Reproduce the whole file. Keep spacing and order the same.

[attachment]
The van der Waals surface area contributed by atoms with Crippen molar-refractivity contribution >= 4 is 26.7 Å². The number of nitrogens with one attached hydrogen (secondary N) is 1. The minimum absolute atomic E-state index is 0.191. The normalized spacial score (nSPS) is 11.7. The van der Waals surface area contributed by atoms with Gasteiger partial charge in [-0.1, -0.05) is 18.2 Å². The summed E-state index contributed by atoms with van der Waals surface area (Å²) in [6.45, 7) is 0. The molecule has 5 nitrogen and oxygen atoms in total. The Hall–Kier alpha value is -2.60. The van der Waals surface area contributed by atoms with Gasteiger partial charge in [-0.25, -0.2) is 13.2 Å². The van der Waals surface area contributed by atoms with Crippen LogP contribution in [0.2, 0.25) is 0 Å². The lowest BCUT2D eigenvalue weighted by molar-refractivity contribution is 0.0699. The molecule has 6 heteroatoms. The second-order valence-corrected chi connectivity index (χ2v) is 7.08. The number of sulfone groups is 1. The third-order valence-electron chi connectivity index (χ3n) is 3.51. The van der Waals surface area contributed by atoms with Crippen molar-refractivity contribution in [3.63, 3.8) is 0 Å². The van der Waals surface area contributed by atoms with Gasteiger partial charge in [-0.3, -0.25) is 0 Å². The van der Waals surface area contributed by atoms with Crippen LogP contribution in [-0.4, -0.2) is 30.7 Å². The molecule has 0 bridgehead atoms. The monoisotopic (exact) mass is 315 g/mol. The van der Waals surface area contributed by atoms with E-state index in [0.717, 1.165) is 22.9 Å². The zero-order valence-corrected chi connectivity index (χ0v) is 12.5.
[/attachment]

The van der Waals surface area contributed by atoms with Crippen molar-refractivity contribution >= 4 is 26.7 Å². The number of nitrogens with one attached hydrogen (secondary N) is 1. The minimum absolute atomic E-state index is 0.191. The normalized spacial score (nSPS) is 11.7. The van der Waals surface area contributed by atoms with Gasteiger partial charge in [-0.1, -0.05) is 18.2 Å². The summed E-state index contributed by atoms with van der Waals surface area (Å²) in [6.45, 7) is 0. The molecule has 5 nitrogen and oxygen atoms in total. The Hall–Kier alpha value is -2.60. The van der Waals surface area contributed by atoms with Gasteiger partial charge in [-0.25, -0.2) is 13.2 Å². The van der Waals surface area contributed by atoms with Crippen LogP contribution in [0.2, 0.25) is 0 Å². The lowest BCUT2D eigenvalue weighted by molar-refractivity contribution is 0.0699. The molecule has 6 heteroatoms. The second-order valence-corrected chi connectivity index (χ2v) is 7.08. The number of sulfone groups is 1. The third-order valence-electron chi connectivity index (χ3n) is 3.51. The van der Waals surface area contributed by atoms with Crippen molar-refractivity contribution in [3.63, 3.8) is 0 Å². The van der Waals surface area contributed by atoms with Gasteiger partial charge in [-0.3, -0.25) is 0 Å². The van der Waals surface area contributed by atoms with Crippen LogP contribution in [-0.4, -0.2) is 30.7 Å². The molecule has 0 bridgehead atoms. The monoisotopic (exact) mass is 315 g/mol. The van der Waals surface area contributed by atoms with E-state index in [0.717, 1.165) is 22.9 Å². The zero-order valence-corrected chi connectivity index (χ0v) is 12.5.